Grand County tables accounting firm’s oversight proposal
The Grand County Board of Commissioners heard a preliminary pricing proposal from accounting firm Alvarez & Marsal for implementing new policies and training in the county, though the board tabled the proposal until its next meeting.
The proposal, presented Tuesday, was based on recommendations from Alvarez & Marsal’s forensic accounting investigation of the county.
The investigation, following an embezzlement scandal in the county building department, resulted in a number of recommendations to improve internal controls and policies within the county.
But the proposal’s cost of nearly $650,000 had both commissioners and officials looking for alternatives in their Sept. 2 meeting.
“We’ve got a budget in mind, but this was away above it,” said James Newberry, county commissioner.
The conversation centered on new accounting software that the county has moved to purchase for its departments, and which Alvarez & Marsal hopes to implement. Costs for Alvarez & Marsal’s help in training and customizing the new software make up the bulk of the proposal.
Officials believe the new software will bolster internal controls by helping department heads monitor revenues and track cash.
Representatives from Alvarez & Marsal, speaking via conference call, said their proposal was drawn up under the assumption that the county and the software’s maker, Tyler Technologies, would be offering minimal resources and support for the software’s implementation.
However, it was unclear just what kind of training materials and support Tyler Technologies could offer.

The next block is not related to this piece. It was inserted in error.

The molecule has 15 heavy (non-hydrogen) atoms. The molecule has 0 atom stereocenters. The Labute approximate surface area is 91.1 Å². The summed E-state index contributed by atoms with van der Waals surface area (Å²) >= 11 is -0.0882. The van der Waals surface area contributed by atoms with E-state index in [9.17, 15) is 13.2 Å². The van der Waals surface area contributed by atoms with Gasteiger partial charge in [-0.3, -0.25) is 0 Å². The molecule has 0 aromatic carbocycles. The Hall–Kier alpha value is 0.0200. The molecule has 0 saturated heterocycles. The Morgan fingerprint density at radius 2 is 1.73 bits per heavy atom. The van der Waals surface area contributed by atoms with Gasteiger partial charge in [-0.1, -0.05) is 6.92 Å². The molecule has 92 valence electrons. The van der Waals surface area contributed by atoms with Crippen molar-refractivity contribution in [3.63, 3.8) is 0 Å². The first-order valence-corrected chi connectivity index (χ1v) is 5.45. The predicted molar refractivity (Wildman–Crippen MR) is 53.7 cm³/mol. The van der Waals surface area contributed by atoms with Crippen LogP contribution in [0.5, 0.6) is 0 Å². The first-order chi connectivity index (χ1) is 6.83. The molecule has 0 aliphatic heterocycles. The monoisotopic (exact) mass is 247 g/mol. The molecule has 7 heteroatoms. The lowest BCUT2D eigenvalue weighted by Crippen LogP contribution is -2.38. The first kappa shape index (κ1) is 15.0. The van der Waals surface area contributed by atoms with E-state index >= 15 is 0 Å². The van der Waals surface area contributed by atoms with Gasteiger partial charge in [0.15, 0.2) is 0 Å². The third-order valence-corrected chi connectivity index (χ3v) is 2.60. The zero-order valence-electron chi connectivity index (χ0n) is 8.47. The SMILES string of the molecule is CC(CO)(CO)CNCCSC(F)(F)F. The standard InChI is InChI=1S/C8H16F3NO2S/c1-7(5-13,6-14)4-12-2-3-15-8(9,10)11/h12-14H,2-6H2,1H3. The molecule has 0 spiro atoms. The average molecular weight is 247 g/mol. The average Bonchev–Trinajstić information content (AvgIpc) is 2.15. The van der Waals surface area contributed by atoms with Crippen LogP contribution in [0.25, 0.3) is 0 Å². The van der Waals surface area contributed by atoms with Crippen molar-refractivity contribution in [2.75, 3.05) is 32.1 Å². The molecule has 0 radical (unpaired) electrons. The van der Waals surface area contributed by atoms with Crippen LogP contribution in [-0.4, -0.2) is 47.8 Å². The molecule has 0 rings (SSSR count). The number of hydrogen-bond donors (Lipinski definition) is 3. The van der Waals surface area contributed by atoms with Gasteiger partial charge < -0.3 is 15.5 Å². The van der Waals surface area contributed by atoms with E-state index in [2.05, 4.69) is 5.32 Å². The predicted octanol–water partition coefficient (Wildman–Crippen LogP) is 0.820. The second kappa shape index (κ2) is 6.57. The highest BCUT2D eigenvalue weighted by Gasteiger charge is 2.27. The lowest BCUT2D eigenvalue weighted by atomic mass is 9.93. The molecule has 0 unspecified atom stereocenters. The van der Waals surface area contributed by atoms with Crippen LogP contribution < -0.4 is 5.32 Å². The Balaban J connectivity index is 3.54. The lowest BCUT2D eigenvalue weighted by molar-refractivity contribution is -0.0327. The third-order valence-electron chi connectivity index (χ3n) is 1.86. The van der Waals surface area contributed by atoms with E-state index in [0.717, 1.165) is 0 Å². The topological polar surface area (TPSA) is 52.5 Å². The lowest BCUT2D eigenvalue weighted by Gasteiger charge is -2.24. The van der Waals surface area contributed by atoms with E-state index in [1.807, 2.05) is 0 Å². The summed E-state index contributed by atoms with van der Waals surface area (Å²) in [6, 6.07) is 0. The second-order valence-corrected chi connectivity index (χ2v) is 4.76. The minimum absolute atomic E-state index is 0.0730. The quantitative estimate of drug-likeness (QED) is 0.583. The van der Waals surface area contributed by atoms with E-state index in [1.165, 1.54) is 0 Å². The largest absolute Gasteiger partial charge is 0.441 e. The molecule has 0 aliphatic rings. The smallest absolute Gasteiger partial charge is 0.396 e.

County Information Systems Director Martin Woros, who is working to acquire the software for the county, was on vacation.
County weighs quality of support
County Finance Director Scott Berger said he was unfamiliar with what additional training materials and resources Woros was looking to purchase, though he had seen a webinar from Tyler Technologies and called the online training “excellent.” The subscription for Tyler Technologies’ training platform is $1,500 per year, Berger said, but he was unsure how it could be implemented for individual county employees.
Tim Meighan, with Alvarez & Marsal, said he had “mixed experience” with Tyler Technologies support.
Nancy Zielke, also with Alvarez & Marsal, recommended that the county “try to customize the manuals and training that relate to what the county’s needs are.”
But some officials were reluctant to accept such a large scope of oversight from Alvarez & Marsal.
County Treasurer Christina Whitmer, whose department recently implemented new software from Tyler Technologies, said the department didn’t need the kind of support that Alvarez & Marsal proposed.
“I would really caution you, because it really isn’t as big as you’re being led to believe,” Whitmer said.
Commissioners decided the revisit the proposal with Alvarez & Marsal on Thursday, Sept. 4, after Woros returns.
“I expect this to be chewed down to a lot less,” Newberry said.
Hank Shell can be reached at 970-887-3334 ext. 19610.
Support Local Journalism
Support Local Journalism
The Sky-Hi News strives to deliver powerful stories that spark emotion and focus on the place we live.
Over the past year, contributions from readers like you helped to fund some of our most important reporting, including coverage of the East Troublesome Fire.
If you value local journalism, consider making a contribution to our newsroom in support of the work we do.
Start a dialogue, stay on topic and be civil.
If you don't follow the rules, your comment may be deleted.
User Legend: Moderator Trusted User
Ponds on a ranch in northwestern Colorado last week were full, a rare treat in recent years for horses that have gathered like at a spa. It was a good winter there, cold and snowy.…